Some projects feel nearly perfect. The pattern is simple and soothing, the components easy to create and quick to pile up, stacks of them flying off the hook every time you sit down to work. There are few hiccups, and fewer feelings of frustration or boredom. For me, the GB's flowers-in-the-snow blanket has been this kind of project. I adored making this blanket, not least because I was making it for my adored little girl. But I loved it for itself too - it was a happy project - colorful, creative and made with new techniques.
Back in February, when I was choosing my color palette and starting to make my first few circles (of a total of 192), it occurred to me that the colors had an ice cream-like quality to them. I made my first circle on a snowy morning, which was really only a coincidence. As I made more circles, the ice cream appearance took hold even more and I began calling my blanket Ice Cream Flowers. I usually name my blankets, if only in my head, because I feel like it gives them more personality. If you're going to spend a lot of time with a blanket, you might as well be on casual terms with it. This blanket took me just about six months from start to finish, making it my longest-lived crochet project yet.
This blanket is intended mostly for use on the GB's bed, folded at the foot or pulled up over her quilt in cold weather. I don't mind if she plays with it or carries it out to the couch. I realize that it's a fairly delicate blanket, being made with a lacy, open joining method. But I'm willing to take chances with it. She's getting older and, hopefully, more careful with delicate things, and I'm of the general belief that blankets are meant to be used. The blanket is a gift for her sixth birthday, which is in a couple of weeks. She hasn't received it yet. She stood nearby, watching with a mix of curiosity and impatience when I photographed the blanket on her bed the other day. She knows it's for her and she wants it now. But I know she can wait and I hope she'll enjoy it when it's hers for good.
To make this blanket, I used Solveig Grimstad's Flowers in the Snow pattern from her blog, Sols(tr)ikke. I followed both her circles pattern and her join-as-you-go pattern, to join the circles and create squared-off edges at the same time. Both parts of the pattern were simple to follow. Solveig helpfully rewrote her original Norwegian pattern, which was very popular, for English-readers. I first saw this blanket about two years ago when I was new to Ravelry, and I "favorited" it and put it away in my mental "someday" project queue, thinking it would be a very long time before I felt confident enough to try it out. I have always loved the look of granny squares and enjoyed making them once I became serious about crochet a few years ago. I love that there are so many variations on the basic theme with granny squares and round designs have become my favorite.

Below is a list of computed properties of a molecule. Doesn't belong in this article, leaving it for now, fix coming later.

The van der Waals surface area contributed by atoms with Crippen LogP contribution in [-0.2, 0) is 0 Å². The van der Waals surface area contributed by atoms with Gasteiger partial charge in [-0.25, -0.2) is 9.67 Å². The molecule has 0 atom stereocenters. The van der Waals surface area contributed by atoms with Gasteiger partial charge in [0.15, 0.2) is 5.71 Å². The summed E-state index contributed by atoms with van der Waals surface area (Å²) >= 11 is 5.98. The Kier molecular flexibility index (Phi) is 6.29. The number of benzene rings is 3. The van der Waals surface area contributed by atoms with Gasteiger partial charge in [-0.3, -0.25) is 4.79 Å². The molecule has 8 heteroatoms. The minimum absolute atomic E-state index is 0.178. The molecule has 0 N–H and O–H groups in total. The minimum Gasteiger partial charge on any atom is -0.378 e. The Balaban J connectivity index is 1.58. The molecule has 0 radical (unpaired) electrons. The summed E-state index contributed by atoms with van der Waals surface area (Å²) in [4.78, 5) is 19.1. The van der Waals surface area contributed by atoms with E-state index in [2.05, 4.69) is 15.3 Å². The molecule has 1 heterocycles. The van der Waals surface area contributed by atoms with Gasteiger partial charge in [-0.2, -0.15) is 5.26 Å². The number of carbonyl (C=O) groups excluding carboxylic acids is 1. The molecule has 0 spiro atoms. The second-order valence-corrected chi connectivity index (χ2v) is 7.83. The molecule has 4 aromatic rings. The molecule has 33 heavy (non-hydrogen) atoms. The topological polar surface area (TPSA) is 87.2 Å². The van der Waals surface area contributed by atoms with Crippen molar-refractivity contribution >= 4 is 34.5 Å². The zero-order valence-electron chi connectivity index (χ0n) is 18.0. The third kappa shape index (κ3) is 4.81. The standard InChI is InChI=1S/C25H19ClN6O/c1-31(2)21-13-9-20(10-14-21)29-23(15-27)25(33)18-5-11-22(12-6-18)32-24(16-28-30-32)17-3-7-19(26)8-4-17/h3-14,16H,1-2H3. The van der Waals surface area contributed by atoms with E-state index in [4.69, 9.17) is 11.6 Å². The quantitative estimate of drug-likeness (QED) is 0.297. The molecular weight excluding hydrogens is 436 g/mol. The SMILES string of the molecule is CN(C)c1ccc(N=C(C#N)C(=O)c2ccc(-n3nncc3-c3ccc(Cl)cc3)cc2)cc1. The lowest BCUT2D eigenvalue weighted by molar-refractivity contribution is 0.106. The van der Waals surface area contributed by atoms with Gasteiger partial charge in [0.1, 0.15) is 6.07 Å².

The only part of this project I didn't love was creating the border, not because it was difficult to do but because I couldn't decide what I wanted. I did the same basic border as Solveig did, up through the second edging round (first, a round of US double-crochet in white, then a round of US single-crochet in light blue, with extra stitches in the corners). Solveig created an outer edging, in white, of small chain-4 loops anchored with single-crochet stitches on her blanket, which I liked and did on mine too. But I wasn't happy with it. I felt it looked a bit ragged on my blanket and I frogged it. Then I tried a round of scallops all the way around but it looked too heavy and floppy compared with the lacy look of the joins. So I frogged that too. See what I mean? The border just didn't come easily to me. In the end, I went around with single-crochet in every stitch, with two chains in the corners to make them a little bit pointy. I like this a lot. It allows the squares to shine and it doesn't weigh down the laciness. It's simple and clean.